Patrick J. Adams is recognizable to most as the sharp-dressed lawyer without a law degree Mike Ross of USA’s Suits. But Mr. Adams, the son of a journalist, has harbored a passion behind the camera as a photographer since he was a child, a passion he brought to the set of Suits on the very first day. Mr. Adams, knowing that in television a Pilot episode is not a guarantee, wanted to document every aspect of the process on screen and off. Four seasons of Suits later the photographs have begun to pile up.
USA will host a special gallery of Mr. Adams’ behind-the-scenes photographs in Behind the Lens: A Look at the World of SUITS. We chatted with Mr. Adams before the installation goes live, to get his thoughts on photography, acting and the art of capturing genuine human moments.
Observer: How did you first get into photography?
Patrick J. Adams: I was taking pictures even as a young kid. I was fascinated with the concept of documentation. My father being a journalist I grew up in a house built around the idea of telling the story of your life. My dad did it with words where I was more drawn to cameras. As soon as I could get my hands on a camera I was taking pictures. For the longest time I didn’t think to share them.
O: Was there anything specific you were trying to capture on the set of Suits? Anything you kept your eye out for?
P: What I look for changes and evolves over time. These days I feel like I’m focusing more on people, trying to get them in those quiet, relaxed moments backstage. I think I try and pick something that hasn’t been seen or documented properly. As far as people go, I always focused in on those moments between the moments people see on television; catching a person in a human experience or a moment that paints a picture for the audience. I like to explore that world in between the moments when the camera is rolling.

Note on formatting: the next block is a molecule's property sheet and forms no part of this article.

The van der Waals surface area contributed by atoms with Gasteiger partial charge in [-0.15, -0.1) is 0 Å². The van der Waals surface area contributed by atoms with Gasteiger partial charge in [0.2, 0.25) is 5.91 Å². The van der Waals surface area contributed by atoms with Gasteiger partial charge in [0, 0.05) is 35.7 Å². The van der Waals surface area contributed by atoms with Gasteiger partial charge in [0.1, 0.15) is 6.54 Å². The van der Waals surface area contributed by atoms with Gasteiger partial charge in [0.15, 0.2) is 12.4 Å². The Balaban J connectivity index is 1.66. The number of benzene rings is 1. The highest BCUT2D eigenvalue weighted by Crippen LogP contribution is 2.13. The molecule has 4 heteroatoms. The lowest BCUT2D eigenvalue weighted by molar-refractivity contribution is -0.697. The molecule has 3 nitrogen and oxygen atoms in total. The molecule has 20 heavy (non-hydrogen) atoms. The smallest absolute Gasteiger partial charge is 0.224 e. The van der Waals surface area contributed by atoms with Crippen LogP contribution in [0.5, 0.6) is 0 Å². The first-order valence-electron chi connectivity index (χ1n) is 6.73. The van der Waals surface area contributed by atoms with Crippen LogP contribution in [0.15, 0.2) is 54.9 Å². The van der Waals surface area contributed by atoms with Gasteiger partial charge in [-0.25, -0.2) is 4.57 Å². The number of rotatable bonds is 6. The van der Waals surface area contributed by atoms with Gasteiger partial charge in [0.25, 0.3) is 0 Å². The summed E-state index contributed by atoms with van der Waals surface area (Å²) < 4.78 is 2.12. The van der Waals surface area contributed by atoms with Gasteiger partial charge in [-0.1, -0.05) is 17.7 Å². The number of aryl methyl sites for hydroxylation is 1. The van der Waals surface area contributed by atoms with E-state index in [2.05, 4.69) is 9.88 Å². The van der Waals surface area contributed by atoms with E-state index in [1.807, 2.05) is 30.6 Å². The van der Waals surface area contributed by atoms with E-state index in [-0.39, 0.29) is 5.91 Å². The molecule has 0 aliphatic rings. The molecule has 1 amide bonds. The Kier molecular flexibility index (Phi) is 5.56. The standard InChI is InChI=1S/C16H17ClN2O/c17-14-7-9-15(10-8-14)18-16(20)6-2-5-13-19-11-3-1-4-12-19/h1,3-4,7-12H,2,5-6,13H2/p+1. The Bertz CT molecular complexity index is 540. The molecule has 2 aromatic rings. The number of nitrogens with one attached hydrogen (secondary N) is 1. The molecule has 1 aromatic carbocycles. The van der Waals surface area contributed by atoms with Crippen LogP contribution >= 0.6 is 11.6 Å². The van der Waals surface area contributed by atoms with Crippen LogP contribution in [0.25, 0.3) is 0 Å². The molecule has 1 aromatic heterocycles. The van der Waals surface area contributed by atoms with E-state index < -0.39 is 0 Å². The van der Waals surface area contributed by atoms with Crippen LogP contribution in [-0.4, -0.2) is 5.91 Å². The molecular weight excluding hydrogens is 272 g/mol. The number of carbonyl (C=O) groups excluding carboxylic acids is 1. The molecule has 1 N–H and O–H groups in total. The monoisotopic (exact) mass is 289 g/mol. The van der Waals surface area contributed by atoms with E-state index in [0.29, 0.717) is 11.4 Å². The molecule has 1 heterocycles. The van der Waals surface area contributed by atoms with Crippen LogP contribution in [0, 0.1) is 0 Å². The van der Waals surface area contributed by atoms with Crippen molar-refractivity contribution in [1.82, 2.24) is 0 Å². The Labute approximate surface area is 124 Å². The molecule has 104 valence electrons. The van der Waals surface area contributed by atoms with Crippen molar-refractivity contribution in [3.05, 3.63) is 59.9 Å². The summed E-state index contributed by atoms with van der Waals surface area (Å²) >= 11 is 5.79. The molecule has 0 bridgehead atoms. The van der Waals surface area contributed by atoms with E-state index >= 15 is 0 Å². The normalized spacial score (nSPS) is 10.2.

O: I saw a lot of photos of the backstage crew. How important was it to you to highlight the people behind the camera?
P: They definitely let me into their world. And I think it meant a lot to them. These are guys that I think are not necessarily interested in being in front of the camera, but I do think that anyone who works as hard as these crews do, they like getting a little credit for that. I think for the most part the people behind the camera would like to stay there, but when it’s a still image, and when it is respectful and when it’s really about introducing them to the world in a way that is totally ‘them,’ I think they react to that well.
O: Have you ever heard any response from USA, any complaints or anything about breaking the 4th wall?
P:It’s funny because I always worried about that in the beginning and USA was probably worried about it too. I think any TV network, with the rise of Instagram and stuff like that would be worried. There’s a shot of the skyline behind my office on the show, which is actually just a giant photo, and some people just don’t want to know how the sausage gets made. But I think on the whole people appreciate being let into the process a little bit. I think that’s fascinating for people that do want to know about it.
O: Do you ever see any correlation between your instincts as an actor and your instincts as a photographer?
P: Yeah, sure, but it’s a little tough because as an actor my job is to ignore the camera, and then with my camera I get to step outside of those moments and observe them. I don’t know if they’re similar in the process, but I do think the instincts of curiosity is a large part of both. In any art form you have to remain curious about what’s underneath what you’re looking at. So for both an actor and a photographer it’s about being present in a moment, and digging deeper, and asking more questions, being fearless and putting yourself into a potentially uncomfortable situation to get at the truth of what’s going on.
Behind the Lens: A Look at the World of SUITS opens to the public on Friday, January 23rd through Sunday January 25th. All proceeds go to Pablove Shutterbugs.
Suits returns to USA Network on Wed., Jan. 28 at 10 p.m.